Cochran had found his cause. He spent much of the next decade in private practice fighting cases involving excessive force or SEXUAL ABUSE by police officers. Most of his clients had little or no money, but, winning time and again, Cochran could afford to take their cases. One loss in court, however, proved to be another turning point in his life. The case of Elmer ("Geronimo") Pratt tested Cochran's faith in the justice system, changed him politically, and troubled him for decades. Pratt was a member of the BLACK PANTHER PARTY FOR SELF-DEFENSE, a radical, African-American political organization of the late 1960s. In 1968, the Santa Monica, California, police accused Pratt of shooting to death a white, female teacher in a tennis court ROBBERY. Pratt had an apparently strong alibi: He claimed to have been in Oakland at the time of the killing, attending a high-level Black Panther party meeting. The alibi was strengthened by the previous identification of a different suspect by the victim's husband. Nevertheless, Pratt was convicted of murder in 1972.
Pratt's conviction shocked Cochran, who attributed it to institutional racism. "It taught me that you can work within the system and believe in it, but if the government wants to get you, they can go out and get you," he told Time Magazine in 1995. "It also taught me that you never stop fighting." Cochran continued to fight for Pratt's release for nearly 25 years, although at least a dozen efforts failed to win PAROLE for his client. Then, in 1994, he uncovered new evidence that suggested that Pratt might have been framed by the FEDERAL BUREAU OF INVESTIGATION (FBI) in its notorious Counterintelligence Program (COINTELPRO), which once was aimed at disrupting the Panthers and other radical groups. Cochran alleged that the FBI had wiretapped his telephone and used informants to weaken Pratt's defense, and that it even had lied in court—all illegal efforts. The evidence convinced the Los Angeles district attorney's office to review the case.
Cochran's ultimate success in winning review of Pratt's case was partly due to the influence that he had accumulated over 30 years in Los Angeles. "He deals effectively with everyone, from presidents to common people," John Mack, president of the Los Angeles Urban League, told Time Magazine, "and he knows everyone in between." If Cochran is well-connected, it is owing not only to his affability but also to the unique course that his career has taken. Following a decade of successful private practice, he briefly returned to public service as chief administrator of the Los Angeles County district attorney's office in the late 1970s. He was third in command. Working beneath Cochran was Gil Garcetti, who later became district attorney.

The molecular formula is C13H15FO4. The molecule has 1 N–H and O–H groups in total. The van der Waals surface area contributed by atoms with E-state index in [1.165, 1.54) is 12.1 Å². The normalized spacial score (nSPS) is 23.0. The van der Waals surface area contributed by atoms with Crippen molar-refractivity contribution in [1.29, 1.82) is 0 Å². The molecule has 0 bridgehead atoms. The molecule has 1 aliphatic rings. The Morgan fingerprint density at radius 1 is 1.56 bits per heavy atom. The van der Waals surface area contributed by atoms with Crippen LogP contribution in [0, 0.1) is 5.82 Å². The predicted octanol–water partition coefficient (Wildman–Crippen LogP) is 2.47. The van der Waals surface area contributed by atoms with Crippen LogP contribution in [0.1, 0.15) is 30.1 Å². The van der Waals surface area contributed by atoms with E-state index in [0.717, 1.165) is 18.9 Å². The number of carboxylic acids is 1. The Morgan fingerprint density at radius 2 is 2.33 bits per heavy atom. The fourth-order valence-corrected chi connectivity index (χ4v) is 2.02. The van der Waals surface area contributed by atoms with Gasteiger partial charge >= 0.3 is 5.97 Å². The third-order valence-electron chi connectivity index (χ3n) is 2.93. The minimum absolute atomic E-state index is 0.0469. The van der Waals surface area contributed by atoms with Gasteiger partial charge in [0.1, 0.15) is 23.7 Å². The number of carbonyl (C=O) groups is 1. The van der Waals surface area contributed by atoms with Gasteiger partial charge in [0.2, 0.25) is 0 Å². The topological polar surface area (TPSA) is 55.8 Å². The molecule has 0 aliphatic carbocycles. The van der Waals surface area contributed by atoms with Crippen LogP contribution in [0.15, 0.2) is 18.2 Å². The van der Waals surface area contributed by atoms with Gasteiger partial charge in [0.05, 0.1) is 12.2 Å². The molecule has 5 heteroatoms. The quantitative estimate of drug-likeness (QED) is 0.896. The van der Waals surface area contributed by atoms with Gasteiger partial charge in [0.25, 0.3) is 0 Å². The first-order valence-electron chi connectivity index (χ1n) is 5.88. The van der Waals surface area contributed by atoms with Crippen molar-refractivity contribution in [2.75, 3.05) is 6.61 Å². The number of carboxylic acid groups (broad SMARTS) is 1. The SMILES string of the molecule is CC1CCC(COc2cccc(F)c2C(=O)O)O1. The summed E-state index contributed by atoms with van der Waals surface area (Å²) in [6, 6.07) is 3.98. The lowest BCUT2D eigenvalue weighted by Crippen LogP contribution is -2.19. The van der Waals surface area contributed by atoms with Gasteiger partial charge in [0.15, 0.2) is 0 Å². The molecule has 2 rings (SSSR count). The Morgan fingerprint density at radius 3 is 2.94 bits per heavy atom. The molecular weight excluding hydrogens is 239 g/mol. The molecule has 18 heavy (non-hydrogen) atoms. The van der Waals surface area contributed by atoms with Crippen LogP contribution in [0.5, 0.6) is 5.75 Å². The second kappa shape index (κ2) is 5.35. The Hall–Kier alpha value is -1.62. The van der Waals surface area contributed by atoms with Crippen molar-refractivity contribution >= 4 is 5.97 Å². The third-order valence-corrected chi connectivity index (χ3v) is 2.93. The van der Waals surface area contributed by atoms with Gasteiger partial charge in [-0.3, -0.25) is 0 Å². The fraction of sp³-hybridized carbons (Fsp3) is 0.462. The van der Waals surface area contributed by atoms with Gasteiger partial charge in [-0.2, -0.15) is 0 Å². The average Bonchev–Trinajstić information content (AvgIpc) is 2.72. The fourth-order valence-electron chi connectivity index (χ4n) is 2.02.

Returning to private practice in 1980, Cochran soon took a case that epitomized his professional and moral concerns: It involved a dead African American and disavowals of responsibility by police officers. Ron Settles, a black football player from California State University, had been arrested and jailed for speeding; soon afterward, he was found hanged in his cell. The LAPD called his death a suicide, but Cochran convinced the family to have Settle's body exhumed for a new autopsy—which revealed that Settles had died from being choked. At the time, choke holds were commonly used by Los Angeles police officers when making arrests. In a WRONGFUL DEATH suit, Cochran persuaded a jury that Settles had been choked to death by officers, winning an award for the family of $760,000. He later noted ironically that when he had begun practicing law, "you would be almost held in CONTEMPT of court if you said a police officer was lying." The suit helped to bring about an important reform of LAPD policy: Shortly thereafter, the department banned the use of the choke hold.